The last point I’ll make on the year 2020 before looking ahead is that we’ve also taken some of the downtime to improve our internal processes and dedicate time to skills training for our team. Not only have we improved our product lines and capabilities, but we’ve also ensured that our skillsets remain strong going into the next year.

And as we finally make the turn to 2021, I’ve spent some time looking ahead to what I believe the next year will hold for our industry and for Interface:

A heightened focus on pre-sale and post-sales service is one thing that we’ve heard from customers in the last year through our semi-annual surveys. We’re upgrading our sales process to ensure our engineering teams are more involved in assisting the customer select and configure the products and systems that are right for their application. Enhancing our after-sales service will include capturing and distributing instructions, guides, and other technical services into a more accessible and easier to find outlets like our robust website.

Another trend we’re seeing requested from our customers is a desire for force measurement providers to migrate from components to systems. World-class componentry will always be important, but our experience working with customers to provide total system solutions that meet their specific needs is critical. In addition, the demand for higher performance and more customization options continues. One of the biggest improvements Interface has made in the past year is updating our production lines to include more automation capabilities. This allows us to provide high-performance, customized products at high volume while still being able to offer competitive costs. This change is helping us expand our sales with the OEM customers.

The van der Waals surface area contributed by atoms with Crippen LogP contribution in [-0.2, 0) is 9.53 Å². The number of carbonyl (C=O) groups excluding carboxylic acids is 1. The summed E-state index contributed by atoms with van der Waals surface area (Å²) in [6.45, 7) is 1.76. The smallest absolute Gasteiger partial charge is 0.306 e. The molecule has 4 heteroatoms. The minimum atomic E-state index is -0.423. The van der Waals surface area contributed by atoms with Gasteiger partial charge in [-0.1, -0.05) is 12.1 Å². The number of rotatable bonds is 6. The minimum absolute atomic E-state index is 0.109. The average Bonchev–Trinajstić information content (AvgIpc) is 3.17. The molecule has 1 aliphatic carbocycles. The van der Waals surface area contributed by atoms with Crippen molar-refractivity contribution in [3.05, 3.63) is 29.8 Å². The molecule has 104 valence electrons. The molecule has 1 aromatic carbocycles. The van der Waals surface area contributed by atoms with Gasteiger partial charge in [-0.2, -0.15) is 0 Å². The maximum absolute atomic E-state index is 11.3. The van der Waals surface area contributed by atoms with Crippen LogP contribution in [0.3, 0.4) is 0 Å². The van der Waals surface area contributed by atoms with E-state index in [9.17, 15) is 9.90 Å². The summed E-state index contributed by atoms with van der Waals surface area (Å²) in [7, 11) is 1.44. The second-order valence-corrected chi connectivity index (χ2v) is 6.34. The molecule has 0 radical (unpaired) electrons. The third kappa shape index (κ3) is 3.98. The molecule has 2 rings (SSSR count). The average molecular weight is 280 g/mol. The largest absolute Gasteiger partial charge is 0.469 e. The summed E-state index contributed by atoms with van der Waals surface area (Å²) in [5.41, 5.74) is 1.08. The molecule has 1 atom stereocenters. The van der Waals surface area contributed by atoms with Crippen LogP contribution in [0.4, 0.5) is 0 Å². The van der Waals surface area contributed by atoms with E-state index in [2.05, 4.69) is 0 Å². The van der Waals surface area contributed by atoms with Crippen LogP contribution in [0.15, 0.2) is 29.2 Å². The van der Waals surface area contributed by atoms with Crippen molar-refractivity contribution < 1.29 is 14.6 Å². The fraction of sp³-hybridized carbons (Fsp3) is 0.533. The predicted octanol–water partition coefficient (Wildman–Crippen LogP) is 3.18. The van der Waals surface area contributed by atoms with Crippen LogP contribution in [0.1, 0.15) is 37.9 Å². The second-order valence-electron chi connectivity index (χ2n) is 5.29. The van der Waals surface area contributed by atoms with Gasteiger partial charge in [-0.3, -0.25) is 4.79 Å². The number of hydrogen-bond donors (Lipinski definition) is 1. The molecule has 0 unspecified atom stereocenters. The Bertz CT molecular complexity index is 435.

Finally, a big trend we’ve been following is miniaturization and the desire to pack more sensor technology into a single load cell or torque transducer. We’ve already begun to address this in some of our products by designing accelerometers into load cells. In industries like automotive, we often use a torque transducer to measure rotation with components like car engines. By adding an accelerometer, we can measure both rotation and acceleration through a single device.

As this desire for more data and less convoluted test systems grows, Interface will continue to find ways to customize our load cells and add more sensor types like temperature and humidity. We’ll also do this by using electronic miniaturization manufacturing methods to improve capability without increasing the overall size of the package.

In conclusion, I’m extremely pleased with the level of talent, the strength of the brand and the depth of our commitment to customer satisfaction. We’ve overcome the challenges presented to us this year and remain stronger than ever. Our renewed focus on the future will also help us identify opportunities for innovation to serve customers in more unique and beneficial ways.

I hope that everyone in our community, from our partners to our customers and employees, has a wonderful holiday season and comes back in the new year refreshed. We’re not out of the woods yet with the pandemic, but there is light ahead and we are speeding to be the Interface you can always rely on.

Aerospace and Defense Industry Solutions

Among the many applications Interface products are used for across multiple markets, there may be none that require the highest levels of accuracy, quality and reliability as does the aerospace and defense industry.

By classification, aerospace largely comprises of those engaged in producing and servicing of commercial aircraft. The defense market is defined as those providing military weapons and systems designed to operate in the air, in the sea or on land.

The aerospace and defense industries are global markets that continue to expand their use of precision sensor technologies for advancing innovations in autonomous vehicles and flight systems, electric and hydrogen engines, as well additive manufacturing applications. Interface proudly serves the world’s largest manufacturers and suppliers in www.interfaceforce.com/solutions/aerospace by providing world-class force and torque measurement solutions for these types of requirements, as well as for their future inventions.